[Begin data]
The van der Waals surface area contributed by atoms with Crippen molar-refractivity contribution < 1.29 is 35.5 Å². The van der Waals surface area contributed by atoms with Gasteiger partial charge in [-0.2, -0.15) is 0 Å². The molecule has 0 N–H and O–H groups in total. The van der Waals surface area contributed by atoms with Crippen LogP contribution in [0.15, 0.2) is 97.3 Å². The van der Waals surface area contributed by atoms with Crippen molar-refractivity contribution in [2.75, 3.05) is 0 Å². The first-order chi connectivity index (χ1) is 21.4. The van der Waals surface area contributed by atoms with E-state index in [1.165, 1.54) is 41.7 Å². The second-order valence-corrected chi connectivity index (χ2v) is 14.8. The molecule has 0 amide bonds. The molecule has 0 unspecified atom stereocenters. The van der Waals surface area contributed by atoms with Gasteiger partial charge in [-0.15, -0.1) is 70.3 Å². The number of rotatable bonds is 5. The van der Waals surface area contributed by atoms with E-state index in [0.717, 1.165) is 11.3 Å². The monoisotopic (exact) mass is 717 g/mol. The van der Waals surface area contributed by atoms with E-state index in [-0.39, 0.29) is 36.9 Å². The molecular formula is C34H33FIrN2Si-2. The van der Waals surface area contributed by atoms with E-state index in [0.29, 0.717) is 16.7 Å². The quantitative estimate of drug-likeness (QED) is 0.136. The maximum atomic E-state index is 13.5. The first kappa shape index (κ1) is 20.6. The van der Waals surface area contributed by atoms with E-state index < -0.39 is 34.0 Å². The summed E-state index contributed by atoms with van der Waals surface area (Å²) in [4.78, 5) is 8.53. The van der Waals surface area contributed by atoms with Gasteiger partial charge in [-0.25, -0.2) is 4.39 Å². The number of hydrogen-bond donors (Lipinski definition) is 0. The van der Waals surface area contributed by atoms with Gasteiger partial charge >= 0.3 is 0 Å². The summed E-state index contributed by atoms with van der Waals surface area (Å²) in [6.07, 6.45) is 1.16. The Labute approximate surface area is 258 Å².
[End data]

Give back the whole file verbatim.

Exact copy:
The van der Waals surface area contributed by atoms with Crippen molar-refractivity contribution < 1.29 is 35.5 Å². The van der Waals surface area contributed by atoms with Gasteiger partial charge in [-0.2, -0.15) is 0 Å². The molecule has 0 N–H and O–H groups in total. The van der Waals surface area contributed by atoms with Crippen LogP contribution in [0.15, 0.2) is 97.3 Å². The van der Waals surface area contributed by atoms with Crippen molar-refractivity contribution in [2.75, 3.05) is 0 Å². The first-order chi connectivity index (χ1) is 21.4. The van der Waals surface area contributed by atoms with E-state index in [1.165, 1.54) is 41.7 Å². The second-order valence-corrected chi connectivity index (χ2v) is 14.8. The molecule has 0 amide bonds. The molecule has 0 unspecified atom stereocenters. The van der Waals surface area contributed by atoms with Gasteiger partial charge in [-0.15, -0.1) is 70.3 Å². The number of rotatable bonds is 5. The van der Waals surface area contributed by atoms with E-state index in [0.717, 1.165) is 11.3 Å². The monoisotopic (exact) mass is 717 g/mol. The van der Waals surface area contributed by atoms with E-state index in [-0.39, 0.29) is 36.9 Å². The molecular formula is C34H33FIrN2Si-2. The van der Waals surface area contributed by atoms with E-state index in [0.29, 0.717) is 16.7 Å². The quantitative estimate of drug-likeness (QED) is 0.136. The maximum atomic E-state index is 13.5. The first kappa shape index (κ1) is 20.6. The van der Waals surface area contributed by atoms with E-state index < -0.39 is 34.0 Å². The summed E-state index contributed by atoms with van der Waals surface area (Å²) in [4.78, 5) is 8.53. The van der Waals surface area contributed by atoms with Gasteiger partial charge in [-0.25, -0.2) is 4.39 Å². The number of hydrogen-bond donors (Lipinski definition) is 0. The van der Waals surface area contributed by atoms with Gasteiger partial charge >= 0.3 is 0 Å². The summed E-state index contributed by atoms with van der Waals surface area (Å²) in [6.07, 6.45) is 1.16. The Labute approximate surface area is 258 Å².